Don't be fooled by chain Italian restaurants or the grocery store end-cap promoting 'exotic' or 'premium' red pasta sauces like Tomato Vodka or some nonsense that probably has the the word "Tuscan" or "Herb" or "Creation" in it. These sauces are farces, concocted for the appletinis and Cheesecake Factory crowd.

Out in Lazio, they've got the ill sauce you've never even seen before. Sugo all'Amatriciana (SOO-goh ahl-LAHM-ah-tree-CHA-nah) is the best red pasta sauce that's ever been created by humans, and especially Italian humans, who created it 300 years ago if wikipedia is to be believed.

Real amatriciana is made with guanciale, which is Italian for hog jowl bacon. If you go about halfway towards the Tiber on Corso Vittorio Emmanuele II (the main East-west street in that part of Rome) from where Julius Caesar was murdered, and turn right on to Vicolo Savelli, there's a little restaurant called Pizzeria Montecarlo. In addition to having a whole bunch of recommendation stickers in their windows from French travelguide books, they serve Bucatini all'Amatriciana to you on a tin plate for cheap. And boy is it ever good.

While Montecarlo is pretty cheap, the Eurostar from Florence to Rome is thirty-nine Euros ninety and two hours each way, so my friends and I couldn't just pop down there whenever we had a hankering for it. Guanciale isn't the easiest thing in the world to get ahold of in a Florentine supermarket. So we substituted cubetti di pancetta (Italian pig-belly bacon, in cubes), which came prepackaged in little lunchables-looking things. Just for amatriciana! Or carbonara, really, but it doesn't matter. It was perfect for making amatriciana, or amatreech, which is what one calls it to be silly.

Well imagine my dismay after I finished my MA and came back home to gli Stati Uniti and found that pancetta so doesn't come in cubes from the supermarket. It comes in slices here, like bologna. Which is a bunch of baloney, because it's near impossible to turn a bunch of round, thin slices of unsmoked bacon into little cubes. I've tried! I also tried salt pork, which comes in a big brick of salty... pork. It's the rightish part of the pig, but it's inedibly salty. Luckily for both me and you, gentle reader, not only have I recently found that the alternative grocery store Trader Joe's actually carries pancetta cubes, but in the recipe below I have included all of the substitutions I've used to create reasonably-delicious simulacra of amatriciana.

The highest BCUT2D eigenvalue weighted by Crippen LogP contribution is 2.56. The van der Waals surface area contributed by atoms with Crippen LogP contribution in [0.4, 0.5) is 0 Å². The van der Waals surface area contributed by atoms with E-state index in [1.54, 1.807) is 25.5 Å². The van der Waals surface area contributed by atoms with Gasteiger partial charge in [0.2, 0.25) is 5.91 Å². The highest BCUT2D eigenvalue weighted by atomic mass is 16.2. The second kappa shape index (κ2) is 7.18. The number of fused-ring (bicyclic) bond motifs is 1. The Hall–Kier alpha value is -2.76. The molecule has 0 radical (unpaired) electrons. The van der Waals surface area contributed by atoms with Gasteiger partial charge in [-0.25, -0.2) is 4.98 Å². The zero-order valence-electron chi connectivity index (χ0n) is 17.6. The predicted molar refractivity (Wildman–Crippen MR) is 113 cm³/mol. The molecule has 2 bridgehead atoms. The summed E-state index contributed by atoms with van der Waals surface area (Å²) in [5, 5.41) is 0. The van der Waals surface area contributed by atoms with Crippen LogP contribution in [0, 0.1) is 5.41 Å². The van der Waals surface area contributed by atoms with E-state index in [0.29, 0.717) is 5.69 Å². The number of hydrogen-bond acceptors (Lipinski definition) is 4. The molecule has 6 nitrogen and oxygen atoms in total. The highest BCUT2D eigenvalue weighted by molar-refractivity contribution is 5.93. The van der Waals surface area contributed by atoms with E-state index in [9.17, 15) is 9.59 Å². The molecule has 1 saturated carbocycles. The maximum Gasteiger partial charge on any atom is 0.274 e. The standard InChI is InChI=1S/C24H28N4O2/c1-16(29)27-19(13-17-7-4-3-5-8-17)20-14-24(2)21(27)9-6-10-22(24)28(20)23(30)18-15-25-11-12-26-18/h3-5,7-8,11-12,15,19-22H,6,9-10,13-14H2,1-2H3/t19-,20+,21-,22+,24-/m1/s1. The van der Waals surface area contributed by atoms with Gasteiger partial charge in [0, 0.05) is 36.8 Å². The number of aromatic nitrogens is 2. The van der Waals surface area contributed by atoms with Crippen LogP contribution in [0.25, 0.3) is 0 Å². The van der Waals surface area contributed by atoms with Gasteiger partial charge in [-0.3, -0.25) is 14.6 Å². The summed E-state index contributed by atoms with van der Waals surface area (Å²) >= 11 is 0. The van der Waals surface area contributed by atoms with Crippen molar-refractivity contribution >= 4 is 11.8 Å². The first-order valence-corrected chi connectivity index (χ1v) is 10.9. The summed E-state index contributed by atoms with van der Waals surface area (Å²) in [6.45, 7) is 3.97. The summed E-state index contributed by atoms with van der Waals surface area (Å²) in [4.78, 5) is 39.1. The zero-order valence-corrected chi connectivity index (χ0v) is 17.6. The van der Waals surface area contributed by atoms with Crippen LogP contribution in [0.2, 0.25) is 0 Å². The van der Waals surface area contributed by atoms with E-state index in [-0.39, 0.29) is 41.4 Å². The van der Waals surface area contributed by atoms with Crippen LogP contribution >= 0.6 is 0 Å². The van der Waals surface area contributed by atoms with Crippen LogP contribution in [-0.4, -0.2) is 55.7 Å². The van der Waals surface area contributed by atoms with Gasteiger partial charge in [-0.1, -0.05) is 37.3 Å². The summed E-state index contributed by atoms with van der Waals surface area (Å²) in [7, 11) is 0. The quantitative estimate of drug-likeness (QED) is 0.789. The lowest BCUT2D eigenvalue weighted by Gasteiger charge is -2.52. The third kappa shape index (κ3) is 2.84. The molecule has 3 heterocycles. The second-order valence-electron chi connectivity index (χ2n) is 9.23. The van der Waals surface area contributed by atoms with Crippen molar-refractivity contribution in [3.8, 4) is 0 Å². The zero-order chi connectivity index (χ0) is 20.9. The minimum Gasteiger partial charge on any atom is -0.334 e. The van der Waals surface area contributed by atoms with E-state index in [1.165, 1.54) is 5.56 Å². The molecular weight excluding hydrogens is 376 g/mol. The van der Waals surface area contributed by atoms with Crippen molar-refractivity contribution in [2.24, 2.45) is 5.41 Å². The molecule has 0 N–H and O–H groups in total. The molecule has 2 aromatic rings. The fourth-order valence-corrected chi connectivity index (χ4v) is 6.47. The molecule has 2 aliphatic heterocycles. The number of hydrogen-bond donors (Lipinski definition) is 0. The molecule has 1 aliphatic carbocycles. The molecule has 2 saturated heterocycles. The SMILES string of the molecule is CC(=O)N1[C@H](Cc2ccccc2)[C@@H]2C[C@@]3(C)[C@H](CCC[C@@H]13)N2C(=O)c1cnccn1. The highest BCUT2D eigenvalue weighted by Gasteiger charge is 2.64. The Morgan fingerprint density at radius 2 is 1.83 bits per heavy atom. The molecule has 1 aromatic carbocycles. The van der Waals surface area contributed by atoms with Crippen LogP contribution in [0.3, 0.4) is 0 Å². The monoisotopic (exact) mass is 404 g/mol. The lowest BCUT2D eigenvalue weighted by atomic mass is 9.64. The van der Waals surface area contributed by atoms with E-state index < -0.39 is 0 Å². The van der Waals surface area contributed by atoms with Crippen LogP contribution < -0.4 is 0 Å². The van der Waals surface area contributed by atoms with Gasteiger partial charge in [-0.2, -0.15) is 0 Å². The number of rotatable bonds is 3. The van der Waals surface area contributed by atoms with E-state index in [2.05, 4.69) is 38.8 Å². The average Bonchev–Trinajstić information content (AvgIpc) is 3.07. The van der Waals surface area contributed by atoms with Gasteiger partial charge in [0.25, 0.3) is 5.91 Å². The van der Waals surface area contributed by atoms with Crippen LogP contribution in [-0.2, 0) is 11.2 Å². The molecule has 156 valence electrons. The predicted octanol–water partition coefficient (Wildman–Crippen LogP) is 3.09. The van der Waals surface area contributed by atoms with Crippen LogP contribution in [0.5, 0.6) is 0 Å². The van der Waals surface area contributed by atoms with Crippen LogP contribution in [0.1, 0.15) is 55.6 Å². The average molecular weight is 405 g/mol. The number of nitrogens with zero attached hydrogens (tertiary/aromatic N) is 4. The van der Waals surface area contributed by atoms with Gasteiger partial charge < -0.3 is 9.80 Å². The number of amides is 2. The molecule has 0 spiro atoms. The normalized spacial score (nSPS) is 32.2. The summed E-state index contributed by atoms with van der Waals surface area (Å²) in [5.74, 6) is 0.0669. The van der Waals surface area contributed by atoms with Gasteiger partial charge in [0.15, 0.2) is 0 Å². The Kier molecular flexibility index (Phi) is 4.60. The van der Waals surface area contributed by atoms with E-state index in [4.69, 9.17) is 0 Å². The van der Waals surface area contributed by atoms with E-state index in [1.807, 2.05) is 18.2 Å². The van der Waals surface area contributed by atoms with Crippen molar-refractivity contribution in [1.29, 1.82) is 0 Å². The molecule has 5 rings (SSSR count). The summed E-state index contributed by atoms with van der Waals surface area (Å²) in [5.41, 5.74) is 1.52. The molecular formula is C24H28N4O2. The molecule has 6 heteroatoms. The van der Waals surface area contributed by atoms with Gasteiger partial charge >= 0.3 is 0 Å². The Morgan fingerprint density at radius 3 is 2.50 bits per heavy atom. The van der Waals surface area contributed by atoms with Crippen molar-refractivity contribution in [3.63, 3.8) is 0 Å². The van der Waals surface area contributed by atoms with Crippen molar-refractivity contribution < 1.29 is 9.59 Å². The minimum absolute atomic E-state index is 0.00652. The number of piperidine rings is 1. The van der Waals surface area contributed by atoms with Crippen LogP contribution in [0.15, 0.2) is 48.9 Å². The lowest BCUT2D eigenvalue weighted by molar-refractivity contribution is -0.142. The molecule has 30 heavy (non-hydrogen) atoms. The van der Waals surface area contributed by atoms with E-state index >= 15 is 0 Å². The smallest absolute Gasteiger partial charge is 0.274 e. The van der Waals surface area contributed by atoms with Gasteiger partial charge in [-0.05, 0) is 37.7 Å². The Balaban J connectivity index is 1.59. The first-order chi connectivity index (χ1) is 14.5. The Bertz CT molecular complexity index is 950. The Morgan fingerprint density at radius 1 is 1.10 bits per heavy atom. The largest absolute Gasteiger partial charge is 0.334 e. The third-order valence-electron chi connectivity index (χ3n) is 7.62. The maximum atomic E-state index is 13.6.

• 750g (26oz) Chopped Tomatoes
  • 750g (26oz) Strained Tomatoes
  • For both of these I use the Pomi-brand that comes in little UHT milk-type boxes. It's from Italy, I can get it in the pasta aisle in the US, and I swear that it tastes different from American tomato products.
  • 1 etto / 100g (4oz) Pancetta Cubes
  •       OR coldcut-style Pancetta, as available in the US, sliced into small pieces
  •       OR Salt Pork + 2 large potatoes, peeled and quartered lengthwise (to absorb excess salt)
  • 1/2 white onion, diced (optional) I feel that onion is just a filler, and don't use it since I'm not getting killed by an exchange rate any more
  • 1 hot pepper, whole (optional)
  • 500g (1 lb.) Bucatini (somtimes called Percatelli in the US) pasta, or Gemelli if you want a short pasta instead of a noodle or Capellini if your guests have already arrived and you still haven't put the pasta on
  • 1 metric buttload (an abundance) of Pecorino Romano, grated or shredded
  • ~350ml (~1 1/2 cups) of that recorked Chianti sitting in your pantry
  • Rosemary, Basil, Salt & Pepper, to taste

  1. If using onions, sweat until translucent in a small pan. Set aside.
  2. In a large aluminum or nonstick pot, fry pancetta in its own fat, medium-high flame, stirring frequently, until it appears cooked, about 5 minutes.
  3. Immediately add chopped tomatoes, strained tomatoes, onions, in that order to prevent splattering.
  4. Pour yourself a glass (~200ml) of that Chianti. Then pour the remainder (half a cup) in the sauce. Do not use your unopened 1997 Castelli del Grevepasa Chianti Classico Riserva "Clemente VII" for this, unless you're opening it anyway ahead of dinner in order to let it breathe. If you lived in Florence, you would have a few half-full bottles of some €1,60 garbage vino di tavola lying around specifically for this.
  5. Add rosemary, basil, salt, pepper. Mix thoroughly until color of chianti blends fully with tomato sauce. If using salt pork, DO NOT ADD SALT. You will later wish to kill yourself if you do.
  6. Add hot pepper (if using) and potatoes (if using salt pork) at this time. Let simmer uncovered for about 10 minutes.
  7. Cover, let simmer on very low for about an hour.
  8. In your largest, deepest lidded sautée pan fill halfway (4"-5") with water, add salt (DO NOT ADD SALT IF USING SALT PORK, blah blah), cover until boiling. Using a deep sautée pan conserves water and still allows a half-kilo of pasta to float freely like in a pastaiola. Plus you probably don't have a pastaiola and are already using the pot you normally boil pasta in for the sauce, aren't you?
  9. Uncover water, add pasta (and a little olive oil if you're from Naples or something) and cook until al dente.
  10. Drain pasta through colander. Do not "wash the pasta off" you cretin! Who told you to do that? Porca miseria.
  11. Take sauce off flame. Remove pepper and potatoes if they're in there. Discard (or eat them, whatever).
  12. Add pasta to sauce pot. Grate or mix in pecorino until sauce looks orange. This usually takes most of the cheese wedge you get prepackaged at the store. One of those tubs of pre-shredded cheese is about enough, but try to get the kind that looks like pecorino-colored shredded carrots instead of pecorino-colored powdered dishwasher soap. The larger shreds blend better.

Serve it straight from the pot unless it's a formal occasion. The fewer dishes you use, the fewer you have to clean up. Feeds six. Buon appetito.